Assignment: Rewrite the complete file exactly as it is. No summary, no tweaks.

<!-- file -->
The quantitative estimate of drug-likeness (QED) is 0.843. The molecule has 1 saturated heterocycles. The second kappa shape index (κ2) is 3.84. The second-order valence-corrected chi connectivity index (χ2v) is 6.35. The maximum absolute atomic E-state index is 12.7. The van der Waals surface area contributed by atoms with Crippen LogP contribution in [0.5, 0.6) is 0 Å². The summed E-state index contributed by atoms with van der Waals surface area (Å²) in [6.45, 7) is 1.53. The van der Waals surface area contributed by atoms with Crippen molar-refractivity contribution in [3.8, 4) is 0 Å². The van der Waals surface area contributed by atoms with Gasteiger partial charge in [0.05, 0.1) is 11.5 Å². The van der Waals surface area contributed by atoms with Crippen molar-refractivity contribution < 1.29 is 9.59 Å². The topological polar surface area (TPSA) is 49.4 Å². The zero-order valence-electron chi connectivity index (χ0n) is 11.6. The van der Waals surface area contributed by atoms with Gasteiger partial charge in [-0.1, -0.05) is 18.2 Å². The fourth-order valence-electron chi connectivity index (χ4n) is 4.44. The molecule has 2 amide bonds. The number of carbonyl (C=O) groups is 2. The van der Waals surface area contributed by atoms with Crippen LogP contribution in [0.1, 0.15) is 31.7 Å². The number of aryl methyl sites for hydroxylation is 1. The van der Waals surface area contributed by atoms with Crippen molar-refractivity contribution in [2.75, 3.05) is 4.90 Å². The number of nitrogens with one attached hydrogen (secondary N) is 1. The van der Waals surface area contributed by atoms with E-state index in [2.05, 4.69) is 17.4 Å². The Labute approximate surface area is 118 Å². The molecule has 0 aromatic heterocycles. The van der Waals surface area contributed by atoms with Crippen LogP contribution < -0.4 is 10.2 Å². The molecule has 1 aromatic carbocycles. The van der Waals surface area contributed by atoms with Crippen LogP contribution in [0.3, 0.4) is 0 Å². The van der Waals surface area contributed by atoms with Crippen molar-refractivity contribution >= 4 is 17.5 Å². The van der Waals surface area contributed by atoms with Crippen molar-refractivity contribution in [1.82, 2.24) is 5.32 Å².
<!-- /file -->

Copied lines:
The quantitative estimate of drug-likeness (QED) is 0.843. The molecule has 1 saturated heterocycles. The second kappa shape index (κ2) is 3.84. The second-order valence-corrected chi connectivity index (χ2v) is 6.35. The maximum absolute atomic E-state index is 12.7. The van der Waals surface area contributed by atoms with Crippen LogP contribution in [0.5, 0.6) is 0 Å². The summed E-state index contributed by atoms with van der Waals surface area (Å²) in [6.45, 7) is 1.53. The van der Waals surface area contributed by atoms with Crippen molar-refractivity contribution in [3.8, 4) is 0 Å². The van der Waals surface area contributed by atoms with Gasteiger partial charge in [0.05, 0.1) is 11.5 Å². The van der Waals surface area contributed by atoms with Crippen molar-refractivity contribution < 1.29 is 9.59 Å². The topological polar surface area (TPSA) is 49.4 Å². The zero-order valence-electron chi connectivity index (χ0n) is 11.6. The van der Waals surface area contributed by atoms with Gasteiger partial charge in [-0.1, -0.05) is 18.2 Å². The fourth-order valence-electron chi connectivity index (χ4n) is 4.44. The molecule has 2 amide bonds. The number of carbonyl (C=O) groups is 2. The van der Waals surface area contributed by atoms with Crippen LogP contribution in [0.1, 0.15) is 31.7 Å². The number of aryl methyl sites for hydroxylation is 1. The van der Waals surface area contributed by atoms with Crippen molar-refractivity contribution in [2.75, 3.05) is 4.90 Å². The number of nitrogens with one attached hydrogen (secondary N) is 1. The van der Waals surface area contributed by atoms with E-state index in [2.05, 4.69) is 17.4 Å². The Labute approximate surface area is 118 Å². The molecule has 0 aromatic heterocycles. The van der Waals surface area contributed by atoms with Crippen LogP contribution < -0.4 is 10.2 Å². The molecule has 1 aromatic carbocycles. The van der Waals surface area contributed by atoms with Crippen LogP contribution in [0.3, 0.4) is 0 Å². The van der Waals surface area contributed by atoms with Crippen molar-refractivity contribution >= 4 is 17.5 Å². The van der Waals surface area contributed by atoms with Crippen molar-refractivity contribution in [1.82, 2.24) is 5.32 Å².